proc sql;
   select *
   from dictionary.tables
   where libname='IPP' and memname='CY1995UNDUP';
QUIT;

And the file system shows the last accessed as 10/14/2011. So if the Compression Routine and or Percent Compression have the info you need that seems to work in at least one environment.

 

Super User
Posts: 9,880

Re: check dataset compression without resetting last access date

To do a counter-check, I first created this macro:

%macro ls(dir=,out=,tim=);
data _null_;
if "&tim" not in ("A","a")
then call symputx('tim','','l');
else call symputx('tim','--time=atime','l');
run;

filename ls_oscmd pipe "/usr/linux/bin/ls -l &tim --time-style=full-iso &dir 2>&1";

%if "&out" = "" %then %let out=_null_;
data &out;
infile ls_oscmd truncover;
length
  perms $10
  links 3
  user $8
  group $8
  size 8
  date 4
  time 5
  tz $5
  name $200
;
informat
  date yymmdd10.
  time time19.
;
format
  date yymmdd10.
  time time8.
;
input
  perms
  links
  user
  group
  size
  date
  time
  tz
  name $200.
;
if perms ne 'total';
if upcase("&out") = "_NULL_" then put _all_;
run;

filename ls_oscmd clear;
%mend;

which uses the GNU ls on AIX to retrieve a directory listing with a long ISO timestamp.

Then I ran this code:

data work.test;
x1 = 1;
run;

%ls(dir=%sysfunc(pathname(WORK)),out=dirlist1,tim=a);

data _null_;
x = sleep(5,1);
run;

proc sql;
create table memlist as
select * from dictionary.tables where libname = 'WORK' and memname = 'TEST';
quit;

%ls(dir=%sysfunc(pathname(WORK)),out=dirlist2,tim=a);

proc print data=dirlist1 noobs;
where name = 'test.sas7bdat';
run;

proc print data=dirlist2 noobs;
where name = 'test.sas7bdat';
run;

which produced this output:

  perms       links    user      group       size           date        time     tz          name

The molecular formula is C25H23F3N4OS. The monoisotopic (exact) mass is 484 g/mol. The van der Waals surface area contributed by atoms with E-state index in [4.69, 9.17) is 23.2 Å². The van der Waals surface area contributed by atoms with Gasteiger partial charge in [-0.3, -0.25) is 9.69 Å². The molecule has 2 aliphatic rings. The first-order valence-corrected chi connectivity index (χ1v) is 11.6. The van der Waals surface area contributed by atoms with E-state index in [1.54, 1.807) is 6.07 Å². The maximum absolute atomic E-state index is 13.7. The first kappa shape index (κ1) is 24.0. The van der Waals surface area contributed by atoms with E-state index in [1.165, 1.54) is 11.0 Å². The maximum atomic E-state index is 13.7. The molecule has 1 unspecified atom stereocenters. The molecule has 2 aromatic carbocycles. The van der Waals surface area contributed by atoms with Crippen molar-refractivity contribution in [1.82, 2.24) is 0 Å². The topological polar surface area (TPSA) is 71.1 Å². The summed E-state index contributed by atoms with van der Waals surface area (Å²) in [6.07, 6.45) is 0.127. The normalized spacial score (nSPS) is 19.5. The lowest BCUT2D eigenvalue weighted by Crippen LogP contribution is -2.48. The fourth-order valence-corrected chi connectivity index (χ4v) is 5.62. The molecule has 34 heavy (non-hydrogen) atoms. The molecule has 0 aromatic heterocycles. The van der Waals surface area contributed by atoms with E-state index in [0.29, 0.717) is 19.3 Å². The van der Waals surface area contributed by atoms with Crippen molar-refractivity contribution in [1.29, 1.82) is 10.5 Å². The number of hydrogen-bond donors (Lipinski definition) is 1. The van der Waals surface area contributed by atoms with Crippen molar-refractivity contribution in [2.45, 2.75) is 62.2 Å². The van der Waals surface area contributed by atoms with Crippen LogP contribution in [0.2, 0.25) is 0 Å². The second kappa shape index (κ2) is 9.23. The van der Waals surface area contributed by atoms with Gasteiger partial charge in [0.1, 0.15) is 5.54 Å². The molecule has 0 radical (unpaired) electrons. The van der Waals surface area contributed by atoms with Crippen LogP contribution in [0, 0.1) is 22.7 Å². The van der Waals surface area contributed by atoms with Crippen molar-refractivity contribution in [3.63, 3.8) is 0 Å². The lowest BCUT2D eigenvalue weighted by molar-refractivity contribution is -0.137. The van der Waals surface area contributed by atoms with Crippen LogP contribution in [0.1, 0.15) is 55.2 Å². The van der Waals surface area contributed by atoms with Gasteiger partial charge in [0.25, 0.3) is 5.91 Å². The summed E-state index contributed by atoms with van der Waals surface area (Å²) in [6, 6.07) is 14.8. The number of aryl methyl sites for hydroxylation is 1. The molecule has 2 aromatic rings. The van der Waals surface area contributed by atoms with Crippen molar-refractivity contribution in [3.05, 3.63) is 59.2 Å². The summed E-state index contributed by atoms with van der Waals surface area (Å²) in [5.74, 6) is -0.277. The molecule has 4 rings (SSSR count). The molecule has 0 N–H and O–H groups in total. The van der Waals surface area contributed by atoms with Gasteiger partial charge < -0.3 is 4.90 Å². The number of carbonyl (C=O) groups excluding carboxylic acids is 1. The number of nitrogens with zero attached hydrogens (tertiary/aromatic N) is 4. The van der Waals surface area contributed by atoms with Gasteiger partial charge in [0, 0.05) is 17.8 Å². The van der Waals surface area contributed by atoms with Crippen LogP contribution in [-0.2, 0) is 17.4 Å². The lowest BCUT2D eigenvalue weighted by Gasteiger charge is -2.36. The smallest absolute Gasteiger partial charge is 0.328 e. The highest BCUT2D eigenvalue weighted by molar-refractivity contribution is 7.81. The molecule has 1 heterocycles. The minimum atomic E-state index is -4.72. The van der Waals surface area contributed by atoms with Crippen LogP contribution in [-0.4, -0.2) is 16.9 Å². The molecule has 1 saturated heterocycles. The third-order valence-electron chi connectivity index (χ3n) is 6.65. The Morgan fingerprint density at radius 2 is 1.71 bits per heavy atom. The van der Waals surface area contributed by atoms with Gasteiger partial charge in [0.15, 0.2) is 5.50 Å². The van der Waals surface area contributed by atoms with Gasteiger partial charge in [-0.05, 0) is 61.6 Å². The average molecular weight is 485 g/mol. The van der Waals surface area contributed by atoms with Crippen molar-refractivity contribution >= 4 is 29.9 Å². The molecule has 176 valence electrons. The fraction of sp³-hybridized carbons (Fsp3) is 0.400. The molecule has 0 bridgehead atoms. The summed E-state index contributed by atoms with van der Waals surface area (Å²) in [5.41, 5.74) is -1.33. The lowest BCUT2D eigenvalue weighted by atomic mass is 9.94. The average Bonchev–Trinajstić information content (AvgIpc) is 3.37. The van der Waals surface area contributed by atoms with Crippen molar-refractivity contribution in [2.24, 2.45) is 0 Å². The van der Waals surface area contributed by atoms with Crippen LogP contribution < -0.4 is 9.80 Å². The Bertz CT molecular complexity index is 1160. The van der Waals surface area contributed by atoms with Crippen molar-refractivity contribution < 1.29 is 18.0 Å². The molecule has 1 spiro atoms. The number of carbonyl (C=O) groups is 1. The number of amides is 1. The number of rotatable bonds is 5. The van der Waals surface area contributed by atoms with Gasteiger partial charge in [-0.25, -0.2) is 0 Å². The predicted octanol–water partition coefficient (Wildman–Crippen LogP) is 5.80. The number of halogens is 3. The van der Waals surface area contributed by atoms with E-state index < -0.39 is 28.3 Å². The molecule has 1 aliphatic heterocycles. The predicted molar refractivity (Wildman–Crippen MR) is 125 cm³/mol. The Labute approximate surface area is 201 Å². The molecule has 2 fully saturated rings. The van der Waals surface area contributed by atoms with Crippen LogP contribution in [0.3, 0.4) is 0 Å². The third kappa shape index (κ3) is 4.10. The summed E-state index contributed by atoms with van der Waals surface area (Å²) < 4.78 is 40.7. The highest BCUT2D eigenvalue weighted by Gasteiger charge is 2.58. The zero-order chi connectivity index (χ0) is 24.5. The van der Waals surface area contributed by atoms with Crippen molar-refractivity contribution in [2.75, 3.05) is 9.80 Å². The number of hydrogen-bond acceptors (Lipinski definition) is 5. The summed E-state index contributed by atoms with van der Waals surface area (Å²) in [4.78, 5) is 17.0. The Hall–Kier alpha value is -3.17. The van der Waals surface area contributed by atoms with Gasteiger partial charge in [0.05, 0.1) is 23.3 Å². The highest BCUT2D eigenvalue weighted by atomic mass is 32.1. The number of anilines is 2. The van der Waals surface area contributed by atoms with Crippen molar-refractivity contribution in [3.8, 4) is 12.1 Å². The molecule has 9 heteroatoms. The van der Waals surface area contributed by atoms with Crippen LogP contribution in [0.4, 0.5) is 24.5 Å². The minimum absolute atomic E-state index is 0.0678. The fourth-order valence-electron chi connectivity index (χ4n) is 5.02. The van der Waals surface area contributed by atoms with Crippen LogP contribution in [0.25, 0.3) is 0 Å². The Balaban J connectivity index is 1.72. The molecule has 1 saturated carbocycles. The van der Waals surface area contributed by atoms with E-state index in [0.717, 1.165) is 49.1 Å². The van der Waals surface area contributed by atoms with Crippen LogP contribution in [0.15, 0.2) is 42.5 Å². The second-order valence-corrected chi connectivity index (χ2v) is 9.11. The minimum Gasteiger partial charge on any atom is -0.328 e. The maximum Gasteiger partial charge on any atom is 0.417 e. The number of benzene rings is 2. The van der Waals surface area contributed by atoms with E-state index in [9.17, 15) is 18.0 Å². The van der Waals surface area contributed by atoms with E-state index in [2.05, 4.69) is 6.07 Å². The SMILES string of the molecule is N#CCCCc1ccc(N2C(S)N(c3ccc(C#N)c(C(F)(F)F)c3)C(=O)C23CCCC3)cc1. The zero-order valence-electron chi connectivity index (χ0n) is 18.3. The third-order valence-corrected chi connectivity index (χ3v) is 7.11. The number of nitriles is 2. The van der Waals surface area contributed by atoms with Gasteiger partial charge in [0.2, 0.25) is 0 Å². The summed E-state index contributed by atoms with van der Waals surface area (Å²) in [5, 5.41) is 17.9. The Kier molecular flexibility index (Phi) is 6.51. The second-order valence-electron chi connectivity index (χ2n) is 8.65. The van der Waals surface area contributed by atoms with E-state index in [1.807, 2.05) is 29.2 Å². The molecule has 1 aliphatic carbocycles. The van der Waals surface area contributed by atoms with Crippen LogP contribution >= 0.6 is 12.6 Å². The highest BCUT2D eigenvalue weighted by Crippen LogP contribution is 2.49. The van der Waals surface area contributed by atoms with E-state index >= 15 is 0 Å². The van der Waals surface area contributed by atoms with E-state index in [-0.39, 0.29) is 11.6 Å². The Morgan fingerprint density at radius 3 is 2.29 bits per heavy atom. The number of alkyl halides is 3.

-rw-r--r--      1      e9782    sasadmin    131072    2017-12-19     9:06:33    +0100    test.sas7bdat

  perms       links    user      group       size           date        time     tz          name

-rw-r--r--      1      e9782    sasadmin    131072    2017-12-19     9:06:38    +0100    test.sas7bdat

As you can see, the access done by the proc sql is dutifully recorded by the operating system. I assume that other UNIXen will behave the same.

---------------------------------------------------------------------------------------------
Maxims of Maximally Efficient SAS Programmers
How to convert datasets to data steps
How to post code
Contributor
Posts: 39

Re: check dataset compression without resetting last access date

Thanks everyone for the input. 

 

I think   hit on the solution.  That is, first, for a given user, run a check to see if a file is compressed, then reset the last access date back to what it was before the check was run.  However, I find that I do not have the permissions needed to reset the last access date (going back in time).  Since I am not one of the official SAS admin at my site, it would prove too much of a battle to try to get those permissions.  I will have to find a plan B.

 

thanks again,

Alan 

Super User
Posts: 9,880

Re: check dataset compression without resetting last access date

Talk to your admins. They should be able to install a script that does the atime reset via sudo, so you get root permissions only for this special action. I have done the same (on AIX) so that the batch processing user can query the TSM database or kill processes that get in the way of production jobs.

---------------------------------------------------------------------------------------------
Maxims of Maximally Efficient SAS Programmers
How to convert datasets to data steps
How to post code